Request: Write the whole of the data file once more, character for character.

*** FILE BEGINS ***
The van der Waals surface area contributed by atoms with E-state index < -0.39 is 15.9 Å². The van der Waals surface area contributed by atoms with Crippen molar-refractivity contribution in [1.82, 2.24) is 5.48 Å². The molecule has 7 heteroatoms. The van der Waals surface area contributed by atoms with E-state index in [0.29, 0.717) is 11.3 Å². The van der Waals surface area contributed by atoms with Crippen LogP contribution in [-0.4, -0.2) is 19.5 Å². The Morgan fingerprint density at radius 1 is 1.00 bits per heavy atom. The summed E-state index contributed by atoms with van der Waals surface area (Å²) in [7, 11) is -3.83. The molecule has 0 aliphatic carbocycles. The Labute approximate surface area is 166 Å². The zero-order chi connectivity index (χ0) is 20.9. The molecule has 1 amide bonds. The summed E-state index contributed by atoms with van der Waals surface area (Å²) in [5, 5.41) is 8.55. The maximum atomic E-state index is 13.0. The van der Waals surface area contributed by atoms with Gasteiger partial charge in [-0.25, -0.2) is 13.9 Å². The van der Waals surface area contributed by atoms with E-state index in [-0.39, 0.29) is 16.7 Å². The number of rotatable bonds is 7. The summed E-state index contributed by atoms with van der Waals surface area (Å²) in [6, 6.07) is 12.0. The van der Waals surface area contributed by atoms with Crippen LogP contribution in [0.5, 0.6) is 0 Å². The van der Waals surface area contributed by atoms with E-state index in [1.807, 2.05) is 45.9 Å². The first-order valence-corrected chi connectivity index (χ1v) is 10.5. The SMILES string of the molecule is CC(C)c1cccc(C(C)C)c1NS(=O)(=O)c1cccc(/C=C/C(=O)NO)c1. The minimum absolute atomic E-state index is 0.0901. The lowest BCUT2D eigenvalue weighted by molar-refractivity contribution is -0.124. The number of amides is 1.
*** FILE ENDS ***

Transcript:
The van der Waals surface area contributed by atoms with E-state index < -0.39 is 15.9 Å². The van der Waals surface area contributed by atoms with Crippen molar-refractivity contribution in [1.82, 2.24) is 5.48 Å². The molecule has 7 heteroatoms. The van der Waals surface area contributed by atoms with E-state index in [0.29, 0.717) is 11.3 Å². The van der Waals surface area contributed by atoms with Crippen LogP contribution in [-0.4, -0.2) is 19.5 Å². The Morgan fingerprint density at radius 1 is 1.00 bits per heavy atom. The summed E-state index contributed by atoms with van der Waals surface area (Å²) in [7, 11) is -3.83. The molecule has 0 aliphatic carbocycles. The Labute approximate surface area is 166 Å². The zero-order chi connectivity index (χ0) is 20.9. The molecule has 1 amide bonds. The summed E-state index contributed by atoms with van der Waals surface area (Å²) in [5, 5.41) is 8.55. The maximum atomic E-state index is 13.0. The van der Waals surface area contributed by atoms with Gasteiger partial charge in [-0.25, -0.2) is 13.9 Å². The van der Waals surface area contributed by atoms with E-state index in [-0.39, 0.29) is 16.7 Å². The number of rotatable bonds is 7. The summed E-state index contributed by atoms with van der Waals surface area (Å²) in [6, 6.07) is 12.0. The van der Waals surface area contributed by atoms with Crippen LogP contribution in [0.5, 0.6) is 0 Å². The van der Waals surface area contributed by atoms with E-state index in [1.807, 2.05) is 45.9 Å². The first-order valence-corrected chi connectivity index (χ1v) is 10.5. The SMILES string of the molecule is CC(C)c1cccc(C(C)C)c1NS(=O)(=O)c1cccc(/C=C/C(=O)NO)c1. The minimum absolute atomic E-state index is 0.0901. The lowest BCUT2D eigenvalue weighted by molar-refractivity contribution is -0.124. The number of amides is 1.